Dirty Beaches Talks Italian Horror Film Score, Sets Sights on Two New Albums

Dirty Beaches Talks Italian Horror Film Score, Sets Sights on Two New Albums
It's looking to be a hell of a busy year for Dirty Beaches man Alex Zhang Hungtai. Back in Montreal after moving to Vancouver a few years ago, the Taiwanese globetrotter has opened up to Exclaim! about some potentially surprising side-projects, as well as new material from Dirty Beaches.

First up, we could be looking at two new Dirty Beaches albums as early as this autumn, Hungtai tells Exclaim! Intended for simultaneous release (but not as a double LP), the records will follow "a bunch of split seven-inches with friends and stuff," including a four-way split on UK indie Clan Destine Records, featuring U.S. Girls, Ela Orleans and Toronto artist Slim Twig.

"I've known them for the past four or five years," he explains of the joint release. "I met them from DIY touring. I toured with Slim Twig. U.S. Girls played on my rooftop in Montreal. Ella Orleans, we stayed with her when I toured New York in 2008. So we all met through the same circuit."

While all that might be an adequate workload for your average mid-level indie mastermind, Hungtai is also prepping soundtracks to two documentaries and -- we kid you not -- an Italian horror film.

"Unfortunately I can't pronounce the title," he laughs. "But I met the director in Rome when I was on tour in Europe. He's a big fan of Dirty Beaches. Both the actor and director came to my show, and they invited me over to his house for lunch the next day. He showed me the rough cut and I was really interested. I'd been a big fan of Goblin, who was this Italian prog band that did soundtracks for Dario Argento. So this is like a fantasy job for me, to score an Italian horror film."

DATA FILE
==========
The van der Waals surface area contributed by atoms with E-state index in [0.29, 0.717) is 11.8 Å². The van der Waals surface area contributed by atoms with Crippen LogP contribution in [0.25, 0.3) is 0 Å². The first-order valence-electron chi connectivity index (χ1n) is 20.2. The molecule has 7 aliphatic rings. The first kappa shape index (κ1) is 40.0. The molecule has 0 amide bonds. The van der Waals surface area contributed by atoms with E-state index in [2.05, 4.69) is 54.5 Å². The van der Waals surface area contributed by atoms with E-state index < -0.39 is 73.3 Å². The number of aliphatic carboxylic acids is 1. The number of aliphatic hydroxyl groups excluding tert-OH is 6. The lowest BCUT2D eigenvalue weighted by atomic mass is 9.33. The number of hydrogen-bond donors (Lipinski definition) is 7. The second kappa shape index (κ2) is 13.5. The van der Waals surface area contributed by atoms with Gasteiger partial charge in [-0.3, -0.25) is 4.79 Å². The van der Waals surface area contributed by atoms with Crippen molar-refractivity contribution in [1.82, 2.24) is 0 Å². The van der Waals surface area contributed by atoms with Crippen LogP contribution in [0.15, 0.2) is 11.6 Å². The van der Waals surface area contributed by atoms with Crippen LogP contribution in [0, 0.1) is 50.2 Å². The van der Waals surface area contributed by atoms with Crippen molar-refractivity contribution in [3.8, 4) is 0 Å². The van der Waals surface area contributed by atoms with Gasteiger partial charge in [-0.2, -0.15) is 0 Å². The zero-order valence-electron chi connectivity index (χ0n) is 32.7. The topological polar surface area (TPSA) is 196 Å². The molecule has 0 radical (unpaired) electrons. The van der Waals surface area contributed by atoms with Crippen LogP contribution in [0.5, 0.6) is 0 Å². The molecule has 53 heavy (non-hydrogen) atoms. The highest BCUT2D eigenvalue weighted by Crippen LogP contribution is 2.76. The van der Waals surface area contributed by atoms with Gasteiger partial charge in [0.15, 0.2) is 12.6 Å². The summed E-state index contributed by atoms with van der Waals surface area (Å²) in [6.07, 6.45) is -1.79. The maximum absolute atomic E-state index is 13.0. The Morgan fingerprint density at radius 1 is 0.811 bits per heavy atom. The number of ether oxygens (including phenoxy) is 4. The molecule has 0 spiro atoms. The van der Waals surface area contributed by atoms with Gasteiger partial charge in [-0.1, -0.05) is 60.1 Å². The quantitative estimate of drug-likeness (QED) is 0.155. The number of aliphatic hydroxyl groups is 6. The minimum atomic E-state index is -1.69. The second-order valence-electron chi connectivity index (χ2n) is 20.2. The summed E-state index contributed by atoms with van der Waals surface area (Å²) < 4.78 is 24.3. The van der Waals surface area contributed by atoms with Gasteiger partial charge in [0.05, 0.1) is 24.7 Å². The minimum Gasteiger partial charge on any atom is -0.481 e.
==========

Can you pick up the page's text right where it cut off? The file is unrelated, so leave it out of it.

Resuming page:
He continues: "They know that I love films and they can tell that from my music. And they are also familiar with my back catalogue, which is not very consistent. It's an array of different sounds and different styles. So I think that's why they approached me: I'm kind of a chameleon in that aspect."

The Italian horror movie soundtrack comes on top of another mystery doc, and as previously reported, a 20-minute "semi-narrative/documentary" Waterpark, a collaboration with Edmonton director Evan Prosofsky that sprinted past its $3,500 funding goal in May. They're now looking to finalize Waterpark with one last push, and you can go about providing that push here.

For now, view the Waterpark trailer below.